Open to all
The two biggest open source mobile platform projects have bowed to the inevitable and decided to join forces under a new name.
Intel-owned Meego and LiMo, for which Samsung has been the biggest driver, are now merging their operations to develop an open source Linux-based device platform called Tizen, which will focus on mobile and embedded environments. The Linux Foundation will host the project, but the technical steering team will be headed-up by Intel and Samsung.
"LiMo Foundation views Tizen as a well-timed step change which unites major mobile Linux proponents within a renewed ecosystem with an open web vision of application development which will help device vendors to innovate through software and liberalize access to consumers for developers and service providers," said Morgan Gillis, executive director of LiMo.
There will certainly be a wealth of material available to the Tizen team. As well as all the LiMo and Linux Foundation goodness, MeeGo features contributions from Nokia (Maemo) and, presumably, a big chunk of Wind River - the embedded software giant Intel acquired back in 2009. Samsung has its own mobile platform - Bada - which while not Linux-based, will presumably contribute too. And LiMo counts a bunch of other heavy-hitters among its members.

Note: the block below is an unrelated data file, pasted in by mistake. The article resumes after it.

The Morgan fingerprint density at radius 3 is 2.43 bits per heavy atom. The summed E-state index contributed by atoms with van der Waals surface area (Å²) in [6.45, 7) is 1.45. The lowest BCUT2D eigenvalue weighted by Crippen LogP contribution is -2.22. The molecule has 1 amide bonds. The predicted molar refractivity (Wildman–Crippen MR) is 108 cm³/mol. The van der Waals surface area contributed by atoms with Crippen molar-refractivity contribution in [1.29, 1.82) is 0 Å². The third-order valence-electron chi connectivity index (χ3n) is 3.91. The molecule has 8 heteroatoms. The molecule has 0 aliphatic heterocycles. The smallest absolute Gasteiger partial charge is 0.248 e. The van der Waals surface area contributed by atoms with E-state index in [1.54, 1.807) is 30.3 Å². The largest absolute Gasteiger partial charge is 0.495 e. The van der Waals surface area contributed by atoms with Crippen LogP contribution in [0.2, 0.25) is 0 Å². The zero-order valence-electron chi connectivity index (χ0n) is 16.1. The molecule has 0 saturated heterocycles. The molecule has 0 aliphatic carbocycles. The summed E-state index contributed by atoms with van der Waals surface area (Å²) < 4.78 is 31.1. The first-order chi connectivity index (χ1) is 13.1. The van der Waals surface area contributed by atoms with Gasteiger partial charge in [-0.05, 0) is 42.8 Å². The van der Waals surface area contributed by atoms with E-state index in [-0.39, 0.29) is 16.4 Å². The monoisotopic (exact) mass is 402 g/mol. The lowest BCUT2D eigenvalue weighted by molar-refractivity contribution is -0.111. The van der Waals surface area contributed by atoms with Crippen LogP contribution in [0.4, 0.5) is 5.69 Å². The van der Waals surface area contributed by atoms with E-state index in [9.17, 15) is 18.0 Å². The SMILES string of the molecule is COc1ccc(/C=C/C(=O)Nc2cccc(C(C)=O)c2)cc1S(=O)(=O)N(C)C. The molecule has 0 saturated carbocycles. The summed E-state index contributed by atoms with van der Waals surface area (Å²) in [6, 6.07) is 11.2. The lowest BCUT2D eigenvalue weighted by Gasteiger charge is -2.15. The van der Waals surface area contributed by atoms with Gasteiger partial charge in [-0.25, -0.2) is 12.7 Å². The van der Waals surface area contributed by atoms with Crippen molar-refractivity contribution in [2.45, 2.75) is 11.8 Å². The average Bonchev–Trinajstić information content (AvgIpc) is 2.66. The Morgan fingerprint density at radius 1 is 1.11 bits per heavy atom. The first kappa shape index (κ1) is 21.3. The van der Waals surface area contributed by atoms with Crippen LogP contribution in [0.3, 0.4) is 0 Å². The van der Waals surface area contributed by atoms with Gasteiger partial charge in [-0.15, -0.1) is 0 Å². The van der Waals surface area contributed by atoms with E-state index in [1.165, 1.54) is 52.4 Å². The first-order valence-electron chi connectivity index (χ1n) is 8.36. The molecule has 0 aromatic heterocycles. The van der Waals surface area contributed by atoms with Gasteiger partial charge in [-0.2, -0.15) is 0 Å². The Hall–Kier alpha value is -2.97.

So Tizen has the potential to be a pretty decent platform, but the question remains: who will use it? LiMo has been around for ages and the public rejection of MeeGo by Nokia is well documented. It's hard to see Tizen become a high-end smartphone platform capable of taking on the big four, but maybe it will be used for a lower tier in the way Samsung currently uses Bada. There seems to be a lot more potential on the embedded side of things.
That's not to denigrate Linux, which you do on this site at your peril, and there will always be support for truly open platforms. Tizen combines an HTML 5 application environment with the Wholesale Applications Community (WAC), which aims to standardize app development. It's first release is expected early next year, with devices following later in the year.